There is growing evidence to suggest that, with Xi Xinping having consolidated his power base at the Communist Party Congress last year, the priorities of the Chinese authorities have become profoundly different to the ‘growth at all costs’ mantra of the last decade.
From the ‘Minsky moment’ comments made by China’s central bank governor, through to the cancellation of several massive infrastructure projects and the crackdown on shadow banking, there have been a number of tangible signals to suggest that the Chinese authorities are no longer prepared to ignore the economic risks that have accompanied several years of unbridled credit expansion.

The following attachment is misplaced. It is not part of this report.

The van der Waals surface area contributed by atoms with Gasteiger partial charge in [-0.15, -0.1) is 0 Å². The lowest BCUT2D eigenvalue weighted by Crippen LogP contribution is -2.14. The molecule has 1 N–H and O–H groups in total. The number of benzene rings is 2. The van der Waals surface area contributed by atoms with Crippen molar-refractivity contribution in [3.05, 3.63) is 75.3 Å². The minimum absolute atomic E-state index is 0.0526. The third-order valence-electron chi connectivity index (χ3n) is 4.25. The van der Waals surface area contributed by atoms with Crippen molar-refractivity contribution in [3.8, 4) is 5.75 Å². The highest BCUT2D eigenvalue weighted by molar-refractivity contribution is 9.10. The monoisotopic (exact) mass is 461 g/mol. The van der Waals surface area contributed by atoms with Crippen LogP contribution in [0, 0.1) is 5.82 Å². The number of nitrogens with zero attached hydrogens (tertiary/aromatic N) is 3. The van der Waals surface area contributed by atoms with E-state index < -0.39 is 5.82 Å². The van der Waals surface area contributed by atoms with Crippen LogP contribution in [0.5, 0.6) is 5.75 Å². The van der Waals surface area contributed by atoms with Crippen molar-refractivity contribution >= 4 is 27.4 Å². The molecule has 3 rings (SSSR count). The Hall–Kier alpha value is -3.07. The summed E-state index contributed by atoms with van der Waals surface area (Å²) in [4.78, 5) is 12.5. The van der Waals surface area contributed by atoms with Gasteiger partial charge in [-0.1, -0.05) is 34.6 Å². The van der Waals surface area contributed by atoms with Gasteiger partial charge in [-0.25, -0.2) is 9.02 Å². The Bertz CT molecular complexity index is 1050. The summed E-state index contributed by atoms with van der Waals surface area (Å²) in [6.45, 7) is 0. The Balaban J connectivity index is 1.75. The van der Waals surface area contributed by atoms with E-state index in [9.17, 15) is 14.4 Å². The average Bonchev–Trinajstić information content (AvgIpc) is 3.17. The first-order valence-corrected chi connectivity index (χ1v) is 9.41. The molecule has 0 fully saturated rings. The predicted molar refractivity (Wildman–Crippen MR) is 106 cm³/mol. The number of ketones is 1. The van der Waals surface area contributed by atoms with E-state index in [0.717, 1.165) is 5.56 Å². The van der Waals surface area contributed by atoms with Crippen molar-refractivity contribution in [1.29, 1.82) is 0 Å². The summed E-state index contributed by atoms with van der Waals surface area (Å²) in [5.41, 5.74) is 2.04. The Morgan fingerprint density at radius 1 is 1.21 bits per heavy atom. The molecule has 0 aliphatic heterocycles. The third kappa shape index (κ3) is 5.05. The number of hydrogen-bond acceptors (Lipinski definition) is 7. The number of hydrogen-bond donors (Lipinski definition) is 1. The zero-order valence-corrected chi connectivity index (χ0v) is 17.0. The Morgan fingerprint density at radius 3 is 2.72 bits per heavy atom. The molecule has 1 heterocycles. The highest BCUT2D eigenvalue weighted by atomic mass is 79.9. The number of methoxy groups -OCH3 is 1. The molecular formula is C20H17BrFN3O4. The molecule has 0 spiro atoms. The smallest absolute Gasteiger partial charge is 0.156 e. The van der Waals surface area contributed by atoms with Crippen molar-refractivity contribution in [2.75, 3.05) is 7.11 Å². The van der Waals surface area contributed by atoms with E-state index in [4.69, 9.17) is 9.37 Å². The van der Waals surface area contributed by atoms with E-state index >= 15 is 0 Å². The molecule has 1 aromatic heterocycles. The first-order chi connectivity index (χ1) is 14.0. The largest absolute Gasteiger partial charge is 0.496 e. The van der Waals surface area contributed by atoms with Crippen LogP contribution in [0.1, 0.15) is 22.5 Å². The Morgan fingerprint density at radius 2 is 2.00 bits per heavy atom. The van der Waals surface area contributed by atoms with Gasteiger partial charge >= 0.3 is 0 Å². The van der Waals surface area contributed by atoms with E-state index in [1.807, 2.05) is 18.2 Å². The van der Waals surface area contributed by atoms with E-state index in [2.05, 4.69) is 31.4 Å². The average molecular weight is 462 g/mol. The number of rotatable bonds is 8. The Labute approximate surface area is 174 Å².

Against a backdrop of rising trade tensions, the economic implications of this are clearly not positive for China, nor for the rest of the world. This year, we’ve seen a decline in fixed asset investment growth, a surge in corporate bond defaults and the lowest level of money supply growth since records began in 1996.
Although policy has been loosened slightly in response, Chinese policymakers seem to have acknowledged that they no longer have the firepower to sustain an artificially high growth rate supported by excessive credit expansion. China’s leadership is intent on reducing debt as part of its longer-term objectives, but one thing is clear from economic and financial history – there is no such thing as a painless deleveraging.
Consequently, we believe we’ll see progressively slower growth from China in the months and years ahead, as the country faces up to its massive bad debt problem and exports deflation to the rest of the world via its currency.